In Chapter 3 we found that the omission of feature values in underlying representations became discredited by the end of the 1960s. Underspecification in the form of zeroes or blanks (rather than u and m markings) had a revival in the 1980s, which came in two flavours: Contrastive Underspecification (Steriade 1987, 1995, Clements 1988) and Radical Underspecification (Kiparsky 1982, Archangeli 1984, 1985, 1988, Pulleyblank 1986). The main point of disagreement between the two approaches lay in the question of how to determine feature values and whether this could be done on a language-specific basis or had to follow universal principles, i.e., make use of universally valid feature-filling rules and constraints. A third approach to underspecification, the deduction of feature specifications (and lack thereof) on the basis of a Contrastive Hierarchy, reappeared in the late 1990s and the following decade with the work of Dresher and his associates (Dresher 2003, 2008, 2009, 2010 and references there). We have seen such a hierarchy or division tree in the discussion of Trubetzkoy in Chapter 2 and it had been a common tool in generative phonology in the 1950s, e.g., in Halle (1959).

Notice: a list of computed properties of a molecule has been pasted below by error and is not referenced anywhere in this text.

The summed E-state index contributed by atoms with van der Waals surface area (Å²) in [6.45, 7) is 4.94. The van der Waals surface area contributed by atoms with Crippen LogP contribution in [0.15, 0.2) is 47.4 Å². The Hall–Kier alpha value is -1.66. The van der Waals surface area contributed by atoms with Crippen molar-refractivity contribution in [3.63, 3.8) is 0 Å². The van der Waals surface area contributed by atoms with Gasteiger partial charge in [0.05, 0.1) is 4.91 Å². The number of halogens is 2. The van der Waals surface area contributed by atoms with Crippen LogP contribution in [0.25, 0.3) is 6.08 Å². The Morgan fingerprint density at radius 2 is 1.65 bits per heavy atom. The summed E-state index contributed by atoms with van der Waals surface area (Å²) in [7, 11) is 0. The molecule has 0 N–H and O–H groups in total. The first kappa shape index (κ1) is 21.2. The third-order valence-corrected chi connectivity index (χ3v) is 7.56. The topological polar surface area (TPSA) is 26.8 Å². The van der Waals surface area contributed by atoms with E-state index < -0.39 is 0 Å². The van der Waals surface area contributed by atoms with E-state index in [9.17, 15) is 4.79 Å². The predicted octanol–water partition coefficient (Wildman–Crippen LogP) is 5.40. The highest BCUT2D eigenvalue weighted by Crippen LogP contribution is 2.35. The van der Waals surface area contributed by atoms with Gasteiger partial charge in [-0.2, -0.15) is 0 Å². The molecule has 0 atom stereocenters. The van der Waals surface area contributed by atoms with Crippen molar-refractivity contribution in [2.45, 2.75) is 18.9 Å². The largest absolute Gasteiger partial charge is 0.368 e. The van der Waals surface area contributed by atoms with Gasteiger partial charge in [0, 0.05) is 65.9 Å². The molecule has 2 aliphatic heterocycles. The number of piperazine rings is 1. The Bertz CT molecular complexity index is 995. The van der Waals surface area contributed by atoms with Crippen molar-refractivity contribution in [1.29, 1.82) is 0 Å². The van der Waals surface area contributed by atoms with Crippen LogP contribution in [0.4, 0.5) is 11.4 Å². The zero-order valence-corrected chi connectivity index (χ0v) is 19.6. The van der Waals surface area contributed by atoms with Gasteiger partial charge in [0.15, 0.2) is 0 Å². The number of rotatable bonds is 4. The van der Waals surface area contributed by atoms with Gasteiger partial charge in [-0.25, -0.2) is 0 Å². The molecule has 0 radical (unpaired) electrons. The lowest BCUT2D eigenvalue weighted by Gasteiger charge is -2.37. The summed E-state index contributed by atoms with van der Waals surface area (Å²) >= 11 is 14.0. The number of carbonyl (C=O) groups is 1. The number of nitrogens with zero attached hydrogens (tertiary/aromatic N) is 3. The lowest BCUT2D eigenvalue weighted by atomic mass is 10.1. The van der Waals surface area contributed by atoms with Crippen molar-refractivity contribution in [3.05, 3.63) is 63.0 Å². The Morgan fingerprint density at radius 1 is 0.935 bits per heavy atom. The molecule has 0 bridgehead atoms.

The 1980s also saw a renewed interest in unary or privative features, which we also have met in passing in the section on Trubetzkoy’s work (Section 2.3). A privative feature is either present or absent rather than taking a value. Thus, zero is one of two options rather than one of three and the adoption of privative features renders large parts of the discussion around underspecification obsolete. However, the issue does not vanish completely. If we take, for instance, the feature [voice], which has been argued to be privative by Lombardi (1991) and others, we see that underspecification is still an option. While in a language contrasting /p,t,k/ with /b,d,g/ the voiceless series is now necessarily underspecified, the sonorants in the same language, which are redundantly voiced at the surface, could be specified as [voice] underlyingly for the sake of completeness or lack this feature because it is redundant.